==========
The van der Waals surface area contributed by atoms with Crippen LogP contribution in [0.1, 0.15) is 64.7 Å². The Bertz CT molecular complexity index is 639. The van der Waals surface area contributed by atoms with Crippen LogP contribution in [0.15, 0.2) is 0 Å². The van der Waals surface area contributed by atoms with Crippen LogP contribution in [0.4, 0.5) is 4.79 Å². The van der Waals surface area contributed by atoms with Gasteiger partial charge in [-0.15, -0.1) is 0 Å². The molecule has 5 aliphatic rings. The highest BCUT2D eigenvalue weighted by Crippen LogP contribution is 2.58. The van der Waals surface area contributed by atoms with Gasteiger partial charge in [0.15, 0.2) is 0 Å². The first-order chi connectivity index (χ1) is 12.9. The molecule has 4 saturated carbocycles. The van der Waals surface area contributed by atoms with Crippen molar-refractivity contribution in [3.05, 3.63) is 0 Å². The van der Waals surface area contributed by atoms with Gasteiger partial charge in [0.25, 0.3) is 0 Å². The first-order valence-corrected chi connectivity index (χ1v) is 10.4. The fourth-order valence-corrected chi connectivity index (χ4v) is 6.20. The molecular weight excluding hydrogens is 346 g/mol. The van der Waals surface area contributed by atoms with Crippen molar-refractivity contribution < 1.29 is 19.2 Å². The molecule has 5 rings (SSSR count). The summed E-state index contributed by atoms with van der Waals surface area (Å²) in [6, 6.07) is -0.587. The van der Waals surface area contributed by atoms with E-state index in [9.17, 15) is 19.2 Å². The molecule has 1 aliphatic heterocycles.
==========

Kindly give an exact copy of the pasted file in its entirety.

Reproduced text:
The van der Waals surface area contributed by atoms with Crippen LogP contribution in [0.1, 0.15) is 64.7 Å². The Bertz CT molecular complexity index is 639. The van der Waals surface area contributed by atoms with Crippen LogP contribution in [0.15, 0.2) is 0 Å². The van der Waals surface area contributed by atoms with Crippen LogP contribution in [0.4, 0.5) is 4.79 Å². The van der Waals surface area contributed by atoms with Gasteiger partial charge in [-0.15, -0.1) is 0 Å². The molecule has 5 aliphatic rings. The highest BCUT2D eigenvalue weighted by Crippen LogP contribution is 2.58. The van der Waals surface area contributed by atoms with Gasteiger partial charge in [0.15, 0.2) is 0 Å². The first-order chi connectivity index (χ1) is 12.9. The molecule has 4 saturated carbocycles. The van der Waals surface area contributed by atoms with Crippen molar-refractivity contribution in [3.05, 3.63) is 0 Å². The van der Waals surface area contributed by atoms with Gasteiger partial charge in [0.25, 0.3) is 0 Å². The first-order valence-corrected chi connectivity index (χ1v) is 10.4. The fourth-order valence-corrected chi connectivity index (χ4v) is 6.20. The molecular weight excluding hydrogens is 346 g/mol. The van der Waals surface area contributed by atoms with Crippen molar-refractivity contribution < 1.29 is 19.2 Å². The molecule has 5 rings (SSSR count). The summed E-state index contributed by atoms with van der Waals surface area (Å²) in [6, 6.07) is -0.587. The van der Waals surface area contributed by atoms with E-state index in [9.17, 15) is 19.2 Å². The molecule has 1 aliphatic heterocycles.